Music publishing has always been integral to the music industry. As the music economy has changed, the role of music publishers has only become more vital. Artists rely on publishers to carry out the complex business negotiations involved in earning as much as possible from their music. Publishers are, foremost, artists’ advocates. Publishers’ main responsibilities include copyrighting, rights registration, licensing, and the collection of royalties for songwriters. At times, they also help in the creative process, as well as generating exposure and increasing revenue sources. Publishers can even secure monetary advances toward artists’ future material.
Since many roles in the music industry now go to small companies, the modern music-savvy entrepreneur can develop a career in music publishing. Earning a Master of Music in Music Business and Entertainment Industries (MBEI) degree can provide aspiring entrepreneurs in-depth understanding of the effective practices and models that successful publishers use.
What Music Publishers Do
Although most artists and business people involved with the music industry value music publishing, not everyone understands what it actually entails. One of a musician’s most important revenue streams comes from royalties and licensing. A publisher manages this, ensuring that songwriters and musicians receive appropriate compensation anytime a third entity uses their music. In return, the publisher receives a certain portion of this revenue.
When an artist completes writing the lyrics and developing a song’s melody, their publisher registers that song with both the copyright office and a “performing rights organization” (PRO) such as The American Society of Composers, Authors and Publishers (ASCAP) or Broadcast Music, Incorporated (BMI). The PRO is responsible for monitoring all usage of the artist’s songs, collecting appropriate royalties and divvying up the proceeds to the publishers and songwriters.
The percentage of royalties allotted to songwriter and publisher, called the split, is part of the contract both parties agree on. The split can vary depending on this agreement, from a typical 50/50 deal to higher percentages for the songwriter — “the songwriter” refers to both the lyricist and the composer, who split the songwriting percentage.
Music publishing professionals are familiar with all media and the different licensing fees they pay. For live or recorded performances on TV, radio, online (streaming services and the like) and even cell phone ringtones, companies must pay “performance royalties.” For sales such as physical CDs, vinyl or legal downloads, the publisher licenses out the songwriters’ music to labels and collects “mechanical royalties.” In addition, with the decline of sales in the U.S., an extremely important revenue source for the industry is synchronization. When songs appear in the soundtrack or as background music of a film, TV show, commercial or video game, the publisher commonly negotiates a one-time fee with the licensee. These fees are called “synchronization royalties,” and make up a large part of many artists’ income.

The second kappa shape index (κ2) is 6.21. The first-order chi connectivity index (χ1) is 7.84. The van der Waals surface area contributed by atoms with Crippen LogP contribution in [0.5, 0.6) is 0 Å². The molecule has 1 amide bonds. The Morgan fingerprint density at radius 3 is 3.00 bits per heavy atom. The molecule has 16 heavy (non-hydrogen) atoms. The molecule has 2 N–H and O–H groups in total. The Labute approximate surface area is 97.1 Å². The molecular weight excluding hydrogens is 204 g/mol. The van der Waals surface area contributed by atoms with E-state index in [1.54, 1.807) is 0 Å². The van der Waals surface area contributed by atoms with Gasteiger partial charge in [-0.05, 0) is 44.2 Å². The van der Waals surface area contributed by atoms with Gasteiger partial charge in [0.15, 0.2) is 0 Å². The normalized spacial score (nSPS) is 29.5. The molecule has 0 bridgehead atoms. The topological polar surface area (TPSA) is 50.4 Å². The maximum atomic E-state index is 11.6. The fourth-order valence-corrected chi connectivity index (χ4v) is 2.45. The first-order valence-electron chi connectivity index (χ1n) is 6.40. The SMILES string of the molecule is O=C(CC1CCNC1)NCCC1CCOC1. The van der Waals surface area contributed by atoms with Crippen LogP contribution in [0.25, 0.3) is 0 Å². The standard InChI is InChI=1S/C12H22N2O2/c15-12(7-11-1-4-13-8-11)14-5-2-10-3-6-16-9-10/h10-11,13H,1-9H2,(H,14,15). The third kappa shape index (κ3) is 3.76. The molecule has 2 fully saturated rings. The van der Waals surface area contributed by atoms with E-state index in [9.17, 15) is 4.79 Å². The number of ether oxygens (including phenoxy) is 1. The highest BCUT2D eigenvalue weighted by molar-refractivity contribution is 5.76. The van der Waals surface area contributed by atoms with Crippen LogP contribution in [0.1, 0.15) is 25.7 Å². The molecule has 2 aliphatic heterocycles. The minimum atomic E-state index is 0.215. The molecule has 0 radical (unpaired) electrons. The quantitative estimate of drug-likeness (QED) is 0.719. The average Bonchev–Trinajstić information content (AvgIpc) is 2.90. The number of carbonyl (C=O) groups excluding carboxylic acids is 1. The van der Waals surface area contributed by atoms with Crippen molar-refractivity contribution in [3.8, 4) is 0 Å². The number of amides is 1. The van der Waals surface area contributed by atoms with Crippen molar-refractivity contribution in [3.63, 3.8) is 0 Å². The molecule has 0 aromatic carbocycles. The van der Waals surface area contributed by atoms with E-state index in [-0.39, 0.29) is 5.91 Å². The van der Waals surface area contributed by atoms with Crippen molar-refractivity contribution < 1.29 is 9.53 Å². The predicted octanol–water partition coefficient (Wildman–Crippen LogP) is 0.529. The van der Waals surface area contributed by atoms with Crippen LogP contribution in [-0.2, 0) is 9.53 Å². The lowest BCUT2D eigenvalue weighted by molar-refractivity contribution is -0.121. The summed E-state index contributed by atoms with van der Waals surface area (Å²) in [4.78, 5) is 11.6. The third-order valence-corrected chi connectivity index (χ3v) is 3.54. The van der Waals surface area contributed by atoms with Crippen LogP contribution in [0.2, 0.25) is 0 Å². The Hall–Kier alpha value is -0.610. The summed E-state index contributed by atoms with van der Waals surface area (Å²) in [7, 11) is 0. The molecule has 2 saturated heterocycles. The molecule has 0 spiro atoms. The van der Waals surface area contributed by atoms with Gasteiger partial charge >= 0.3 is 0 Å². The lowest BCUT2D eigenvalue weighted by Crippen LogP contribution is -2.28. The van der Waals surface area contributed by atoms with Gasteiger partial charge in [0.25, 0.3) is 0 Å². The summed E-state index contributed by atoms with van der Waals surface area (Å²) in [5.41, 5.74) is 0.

This brings up the creative efforts of independent publishers. These publishers are invested in their songwriters, and they help increase their publishing income by developing and pitching music for synchronization opportunities. Beyond representing songwriters and their original music, independent publishers often create their own catalogue of material to pitch, writing and producing songs for their artists to perform, or working with artists to develop these songs. This increases both the publishers’ and artists’ royalty-eligible libraries.
Music publishing is an integral part of the music industry. The role of music publishers ensures that songwriters earn money from every revenue source possible. Although artists can act as their own publishers, the complexities of registration, negotiation, licensing and royalty collection take an immense amount of time and know-how. So, many artists prefer to delegate these tasks to publishing companies, giving these artists more time to focus on songwriting.
Those interested in music publishing can learn the complexities of the business by enrolling in an online MBEI program. Combining this education with modern revenue streams and a creative approach to developing artists can help professionals succeed in this lucrative and engaging field.
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